What You Can’t Sublimate

Stop you can't do thatMost times, when people write about sublimation,  they write about what you can make.  It makes sense,  that’s a broader topic, and the goal is to sell you on sublimation and all the wonderful things that can be sublimated.   The problem with this approach is that there is a lot of misinformation regarding sublimation out there, and some of that misinformation centers around what can and can’t be sublimated.    Since it can be difficult to know what is suitable for sublimation and what is not,  I thought it might be helpful to discuss what can’t be sublimated and why.

The first and broadest category of items that can’t be sublimated is anything that isn’t polyester or poly coated.   Yes,  some people will tell you that garments that are a 50/50 poly blend can be sublimated, and they’re right,  they can,  if you’re willing to accept a distressed look and that only some fibers in the garment will be dyed.   There are also those who will tell you that DIY coating options are available and, they are,  but they require meticulous coating and often such coating is best done by machine if it’s going to be even.   The hard fact of the matter is that 100% poly garments,  and hard goods that are professionally poly coated are the items that work best in most instances.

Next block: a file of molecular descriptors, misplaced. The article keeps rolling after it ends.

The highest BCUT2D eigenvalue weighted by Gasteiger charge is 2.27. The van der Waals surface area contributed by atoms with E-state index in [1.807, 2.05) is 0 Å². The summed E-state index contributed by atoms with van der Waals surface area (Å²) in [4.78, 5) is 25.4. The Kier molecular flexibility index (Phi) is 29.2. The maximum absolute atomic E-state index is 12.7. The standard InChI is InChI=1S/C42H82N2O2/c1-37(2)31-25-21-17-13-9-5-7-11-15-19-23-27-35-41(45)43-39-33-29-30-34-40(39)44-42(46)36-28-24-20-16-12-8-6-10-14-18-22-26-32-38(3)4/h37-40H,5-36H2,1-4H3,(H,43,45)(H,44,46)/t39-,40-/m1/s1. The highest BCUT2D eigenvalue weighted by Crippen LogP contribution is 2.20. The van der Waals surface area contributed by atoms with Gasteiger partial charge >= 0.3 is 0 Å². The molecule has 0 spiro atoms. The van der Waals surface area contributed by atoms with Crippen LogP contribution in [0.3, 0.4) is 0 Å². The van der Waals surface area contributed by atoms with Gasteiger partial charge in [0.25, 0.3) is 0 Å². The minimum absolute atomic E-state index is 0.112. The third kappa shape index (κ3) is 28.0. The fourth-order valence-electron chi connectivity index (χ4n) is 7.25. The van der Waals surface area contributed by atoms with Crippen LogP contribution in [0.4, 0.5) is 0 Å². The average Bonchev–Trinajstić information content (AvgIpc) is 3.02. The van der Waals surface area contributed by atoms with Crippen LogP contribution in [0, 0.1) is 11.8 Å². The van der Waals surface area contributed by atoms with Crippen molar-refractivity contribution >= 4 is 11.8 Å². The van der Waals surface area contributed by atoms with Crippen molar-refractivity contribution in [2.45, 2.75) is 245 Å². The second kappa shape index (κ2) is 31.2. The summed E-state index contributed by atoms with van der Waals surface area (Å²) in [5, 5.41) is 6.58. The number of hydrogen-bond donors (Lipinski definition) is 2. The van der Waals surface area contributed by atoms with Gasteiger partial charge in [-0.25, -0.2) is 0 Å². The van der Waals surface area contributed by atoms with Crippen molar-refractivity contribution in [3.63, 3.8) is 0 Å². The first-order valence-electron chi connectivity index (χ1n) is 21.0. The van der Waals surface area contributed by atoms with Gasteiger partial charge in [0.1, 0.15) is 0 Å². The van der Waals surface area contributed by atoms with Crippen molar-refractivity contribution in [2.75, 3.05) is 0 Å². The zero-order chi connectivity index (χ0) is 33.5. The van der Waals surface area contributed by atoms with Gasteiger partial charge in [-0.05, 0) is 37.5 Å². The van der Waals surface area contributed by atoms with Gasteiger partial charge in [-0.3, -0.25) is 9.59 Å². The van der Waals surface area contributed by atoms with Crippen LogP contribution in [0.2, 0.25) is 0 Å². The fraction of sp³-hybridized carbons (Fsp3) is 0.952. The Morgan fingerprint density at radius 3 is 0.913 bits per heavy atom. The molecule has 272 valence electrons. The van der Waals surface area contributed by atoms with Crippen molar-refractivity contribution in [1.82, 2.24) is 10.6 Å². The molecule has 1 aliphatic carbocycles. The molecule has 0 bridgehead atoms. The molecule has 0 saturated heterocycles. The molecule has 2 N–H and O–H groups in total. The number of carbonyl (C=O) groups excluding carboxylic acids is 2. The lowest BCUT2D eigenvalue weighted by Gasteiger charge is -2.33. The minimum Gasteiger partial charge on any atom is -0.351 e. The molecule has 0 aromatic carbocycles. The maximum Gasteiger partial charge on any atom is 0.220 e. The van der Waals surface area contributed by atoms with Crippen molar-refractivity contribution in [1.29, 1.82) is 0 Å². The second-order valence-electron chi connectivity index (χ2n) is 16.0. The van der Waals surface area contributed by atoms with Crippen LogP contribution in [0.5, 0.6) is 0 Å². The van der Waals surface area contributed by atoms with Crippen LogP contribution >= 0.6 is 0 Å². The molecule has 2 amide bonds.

Another group of items on the list of things that can’t be sublimated is dark clothing.  There is no white ink option for sublimation,  so there is no base covering over the dark fabric on which you could put an image.   You can sublimate darker images onto lighter dark colors,  a black design on a brown shirt for example,  but the designs most likely won’t pop as they would on a lighter color.    The reality is that any color will interfere with the color and visibility of a sublimated design,  lighter colors just tend to cause less of a problem.   If you are planning to sublimate a color,  be sure you take into account the color of the item being sublimated and how that might impact the color and visibility of your design.

Sublimation is also not possible on cotton garments.   This fact can be a barrier for some people who tend to think of polyester clothing as the leisure suit their Dad wore in the 70s or the awful pantsuit Great Aunt Millie wore at Thanksgiving.   There has been a lot of work done in the area of polyester garments,  and some companies,  like Vapor Apparel have created performance wear that is both stylish and comfortable to wear.   If you are hoping to sublimate on cotton, however,  your hopes are destined to be dashed.   The best option for cotton is ChromaBlast which produces a colorful design with very little hand,  but is still a transfer as opposed to sublimation.

Sublimation can be a very profitable decoration technique for your business and can allow you to offer a wide array of new products,  but you must be aware of what can and can’t be sublimated and why.   Managing your and your customers’ expectations will help you create great sublimated items that meet the needs of your customers and help fatten your wallet.


Five Tips on Avoiding Sublimation (or ChromaBlast) Mistakes